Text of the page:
Surgical Indications

Image 2: Papilledema in a patient with idiopathic intracranial hypertension. The papilledema is more severe in the left eye relative to the right eye. Photo courtesy of the American Academy of Ophthalmology. © 2021 American Academy of Ophthalmology

Many conditions can cause increased intracranial pressure, including pseudotumor cerebri, cerebral venous sinus thrombosis, and intracranial lesions that impair CSF outflow or absorption by the arachnoid villi.[1][13] The initial goal of treatment for elevated intracranial pressure is aimed at treatment of the underlying pathology.

The most common indication for ONSD is IIH. Conservative measures remain first line therapy and include weight loss, lifestyle modification, discontinuation of offending agents (examples include Vitamin A, tetracyclines, growth hormones), and medical management with oral Acetazolamide, Topiramate, or Furosemide.[1][2] Oral and IV steroids have been used as treatment for IIH in the past, but due to long term side effects, are largely reserved for patients with rapidly progressive vision loss while surgical plans are being made.[2]

Surgical treatment of IIH is typically reserved for patients who are unable to tolerate or are non-adherent to medical therapy, develop progressive symptoms despite maximal medical therapy, or present with fulminant visual loss. Surgical methods described include ONSD, CSF diversion through lumboperitoneal (LPS) or ventriculoperitoneal shunt (VPS), venous sinus stenting, or bariatric surgery. ONSD is recommended in the setting of elevated intracranial pressure with significant papilledema and impending or progressive visual loss with minimal headaches or other neurological sequelae. See Image 2 for a demonstration of visually threatening papilledema in IIH. Patients with headache symptoms generally undergo a CSF shunting procedure such as ventriculoperitoneal (VP) shunt or lumbo-peritoneal (LP) shunt.[1][2][18]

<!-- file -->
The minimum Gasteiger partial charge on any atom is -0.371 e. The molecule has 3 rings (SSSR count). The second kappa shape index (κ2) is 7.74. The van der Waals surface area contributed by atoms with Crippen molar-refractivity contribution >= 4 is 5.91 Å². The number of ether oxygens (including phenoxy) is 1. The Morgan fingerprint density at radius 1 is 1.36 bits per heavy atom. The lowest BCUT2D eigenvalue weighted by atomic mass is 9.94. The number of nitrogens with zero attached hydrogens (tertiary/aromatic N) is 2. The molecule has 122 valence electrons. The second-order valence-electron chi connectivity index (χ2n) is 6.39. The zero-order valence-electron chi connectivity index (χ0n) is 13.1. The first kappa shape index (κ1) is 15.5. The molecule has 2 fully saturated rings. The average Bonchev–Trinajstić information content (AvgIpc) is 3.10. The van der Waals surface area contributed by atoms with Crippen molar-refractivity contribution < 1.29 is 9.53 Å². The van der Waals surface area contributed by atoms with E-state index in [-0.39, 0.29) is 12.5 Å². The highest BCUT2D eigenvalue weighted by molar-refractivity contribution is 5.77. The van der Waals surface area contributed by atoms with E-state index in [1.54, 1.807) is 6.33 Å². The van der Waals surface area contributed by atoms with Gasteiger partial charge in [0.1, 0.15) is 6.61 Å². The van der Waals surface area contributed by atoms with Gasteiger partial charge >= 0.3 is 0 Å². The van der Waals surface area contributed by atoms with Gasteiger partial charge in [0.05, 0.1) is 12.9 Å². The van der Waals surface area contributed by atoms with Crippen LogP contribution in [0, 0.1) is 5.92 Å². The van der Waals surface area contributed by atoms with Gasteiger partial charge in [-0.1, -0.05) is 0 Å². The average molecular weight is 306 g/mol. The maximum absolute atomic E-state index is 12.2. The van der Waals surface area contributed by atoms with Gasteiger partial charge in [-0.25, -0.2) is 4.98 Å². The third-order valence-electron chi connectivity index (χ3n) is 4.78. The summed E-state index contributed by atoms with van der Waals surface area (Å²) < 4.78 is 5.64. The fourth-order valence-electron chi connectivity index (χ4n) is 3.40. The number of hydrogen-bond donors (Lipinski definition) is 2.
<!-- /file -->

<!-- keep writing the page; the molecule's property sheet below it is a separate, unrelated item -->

Venous sinus stenting (VSS) has been recently developed for treatment of IIH with encouraging visual and neurological outcomes; however, more randomized clinical trials are needed to better elucidate its role in the treatment of IIH. Bariatric surgery is another surgical consideration for patients in whom obesity is believed to be a major contributor to disease due to its high success rate, even in patients previously refractory to both conventional medical and surgical intervention. However, it is not recommended for a fulminant presentation with concern for acute visual decompensation.[18][19]

Contraindications

Optic nerve sheath decompression is generally not indicated for patients with elevated intracranial pressure without concern for visual decline.[1][2] Medical therapy and lifestyle adjustment remain first line treatment for these patients.[1][2] Additionally, ONSD is not recommended in cases of elevated intracranial pressure with headache in the absence of visual findings, as CSF shunting procedures present better treatment options in this setting.[1][2][18] The exception to this occurs when CSF shunting is not readily available and urgent ONSD is needed to preserve vision in the immediate setting. ONSD should not be performed in patients on chronic anticoagulation due to risk of orbital hemorrhage with subsequent orbital compartment syndrome.[1] It is also contraindicated in patients with active CNS infections to prevent orbital seeding.[1]

Surgical Techniques

Although several different techniques for ONSD have been performed, the three most common techniques are described here. These three surgical approaches include a medial orbitotomy/transconjunctival approach (59% of surgical cases), a superomedial lid crease incision (31%), and a lateral orbitotomy (10%) approach.[1][7] The choice of approach is surgeon dependent. The goal of all ONSD techniques is to open a slit or window in the optic nerve sheath to allow adequate egress of CSF to reduce pressure on the nerve axons and preserve optic nerve function. The advantages and disadvantages of each technique are summarized in Table 1.